Write Off More Income Taxes Through Pre-Bankruptcy Planning
With these 5 steps, you can discharge (legally and permanently write off) more of the income taxes you now owe.
Use the bankruptcy rules to take appropriate action before you file bankruptcy. Then when you do file you can discharge more taxes, which otherwise you would have had to pay.
The 5 Steps
1. WAIT Out the Appropriate Lengths of Time Before Filing Your Bankruptcy Case.
Most income tax debts can be discharged after specific periods of time. Much pre-bankruptcy tax strategy turns on determining with your bankruptcy lawyer exactly when each of your tax debts would become dischargeable, and then trying to wait to file bankruptcy until then. Sometimes, because of pressure either from other creditors or from the tax authority, you can’t wait that long. But with the active guidance of your lawyer you will discharge the maximum amount of taxes possible under your circumstances.
2. FILE Past-Due Returns as Soon as Possible to Start the Clock Running on Those.
If you know you owe income taxes and don’t have the money to pay, don’t avoid filing the tax return. Your inclination to not file tax returns as long as possible is understandable But you cannot discharge a tax debt until two years after its tax return has been filed (among other conditions). So file the old tax return(s). And get the advice you need about buying time during those two years to protect yourself and your assets.
3. STAY in Compliance as Much as Possible Going Forward by Paying Your Current Taxes.
As much as possible act appropriately regarding current-year income taxes as you wait to file your bankruptcy case. Have the appropriate amounts withdrawn from your current paychecks. Pay the appropriate estimated quarterly taxes if you are self-employed. Make sure your tax payments don’t go to the older taxes that you are planning on discharging and not paying. Do this by clearly instructing the IRS/state that your tax payments are for the current tax year. Staying current on present taxes is also usually required to prevent the IRS/state from taking aggressive action against you. So staying on top of your current taxes usually allows you to wait longer and discharge more taxes.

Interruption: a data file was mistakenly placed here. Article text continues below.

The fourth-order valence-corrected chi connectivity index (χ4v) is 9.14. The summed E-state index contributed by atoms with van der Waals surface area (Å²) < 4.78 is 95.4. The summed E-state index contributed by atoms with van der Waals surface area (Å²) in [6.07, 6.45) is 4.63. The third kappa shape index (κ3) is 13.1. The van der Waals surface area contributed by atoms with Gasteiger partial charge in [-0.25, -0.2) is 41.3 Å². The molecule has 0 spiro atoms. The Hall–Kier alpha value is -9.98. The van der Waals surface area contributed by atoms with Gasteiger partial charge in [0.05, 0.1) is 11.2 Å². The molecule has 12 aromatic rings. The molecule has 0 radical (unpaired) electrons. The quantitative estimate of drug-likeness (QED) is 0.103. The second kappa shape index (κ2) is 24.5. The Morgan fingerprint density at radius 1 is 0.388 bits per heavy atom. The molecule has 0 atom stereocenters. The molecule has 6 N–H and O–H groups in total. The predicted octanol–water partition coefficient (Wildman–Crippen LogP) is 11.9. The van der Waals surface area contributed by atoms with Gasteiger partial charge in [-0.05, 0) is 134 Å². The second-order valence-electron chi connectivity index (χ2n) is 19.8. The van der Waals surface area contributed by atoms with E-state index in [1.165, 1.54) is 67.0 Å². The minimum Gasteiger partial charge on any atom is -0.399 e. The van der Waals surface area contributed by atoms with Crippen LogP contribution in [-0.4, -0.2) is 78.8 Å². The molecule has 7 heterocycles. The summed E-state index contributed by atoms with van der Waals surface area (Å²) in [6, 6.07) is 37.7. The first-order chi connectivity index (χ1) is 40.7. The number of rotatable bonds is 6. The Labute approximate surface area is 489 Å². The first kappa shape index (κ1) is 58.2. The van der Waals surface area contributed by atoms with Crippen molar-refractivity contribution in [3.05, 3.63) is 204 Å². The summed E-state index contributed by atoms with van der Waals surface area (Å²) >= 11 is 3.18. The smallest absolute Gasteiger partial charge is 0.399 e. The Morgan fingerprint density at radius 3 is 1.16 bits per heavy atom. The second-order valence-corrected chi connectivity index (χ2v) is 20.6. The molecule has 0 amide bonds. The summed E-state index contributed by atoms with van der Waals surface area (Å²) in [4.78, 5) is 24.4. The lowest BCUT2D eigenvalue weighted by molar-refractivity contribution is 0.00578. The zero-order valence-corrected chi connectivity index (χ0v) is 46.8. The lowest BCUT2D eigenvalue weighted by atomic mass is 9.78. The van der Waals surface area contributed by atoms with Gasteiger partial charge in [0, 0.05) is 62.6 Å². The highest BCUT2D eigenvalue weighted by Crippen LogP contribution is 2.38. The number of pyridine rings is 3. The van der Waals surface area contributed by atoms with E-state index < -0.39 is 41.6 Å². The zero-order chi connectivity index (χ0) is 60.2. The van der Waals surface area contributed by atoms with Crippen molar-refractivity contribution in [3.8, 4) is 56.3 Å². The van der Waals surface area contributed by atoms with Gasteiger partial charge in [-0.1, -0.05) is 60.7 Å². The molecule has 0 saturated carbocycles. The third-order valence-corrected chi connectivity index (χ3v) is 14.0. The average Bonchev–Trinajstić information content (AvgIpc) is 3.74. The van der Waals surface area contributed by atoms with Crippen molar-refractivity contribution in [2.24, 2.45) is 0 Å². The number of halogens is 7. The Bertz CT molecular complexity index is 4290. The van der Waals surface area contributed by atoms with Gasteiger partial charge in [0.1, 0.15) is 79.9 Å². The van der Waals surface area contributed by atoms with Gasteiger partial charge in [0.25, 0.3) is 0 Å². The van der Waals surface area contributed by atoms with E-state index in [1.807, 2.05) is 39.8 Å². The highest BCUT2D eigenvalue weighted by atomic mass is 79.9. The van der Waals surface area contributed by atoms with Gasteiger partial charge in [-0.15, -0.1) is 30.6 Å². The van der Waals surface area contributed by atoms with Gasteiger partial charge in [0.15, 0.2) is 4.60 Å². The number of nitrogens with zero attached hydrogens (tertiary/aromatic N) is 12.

4. AVOID Tax Fraud and Evasion, And, Whenever Possible, “Trust Fund” Taxes.
You can’t ever discharge income taxes associated with fraud, fraudulent tax returns, or tax evasion. That’s true no matter how long you wait to file bankruptcy. So you have to completely avoid any of these behaviors. Talk to a knowledgeable tax accountant or lawyer about what these mean in your situation.
“Trust fund” taxes are those that an employer withholds from an employee’s paycheck and then sends to the IRS/state. That money is considered to not belong to the employer but rather to be held “in trust” for the IRS/state. If not sent to the IRS/state but used for other purposes, these amounts owed can never be discharged in bankruptcy. So if you are responsible for any such “trust fund” taxes, try do what you can to pay them when due so you don’t owe any when you file your bankruptcy. That may mean prioritizing your scarce resources to keep these current. Otherwise they will not be discharged in your Chapter 7 case. Or they will have to be paid in full as a “priority debt” in a Chapter 13 case.
5. BE AWARE of tax liens.
Tax debts secured by tax liens have to be paid in full in Chapter 13, with interest. These debts often survive a Chapter 7 discharge. So try to avoid having the taxing authority record a tax lien against you. Admittedly, you may not have much control over this, but you may more than you think. Talk with your lawyer or tax accountant about what you may be able to do to avoid a tax lien.
Using pre-bankruptcy planning to discharge more of your tax debts is one of the more sophisticated strategies that lawyers undertake with their clients. Do NOT attempt these strategies—including the five steps outlined here—by yourself. You do truly need the active counsel of a highly experienced bankruptcy lawyer. What is written here should be the beginning of the personal discussion you need to have with your lawyer.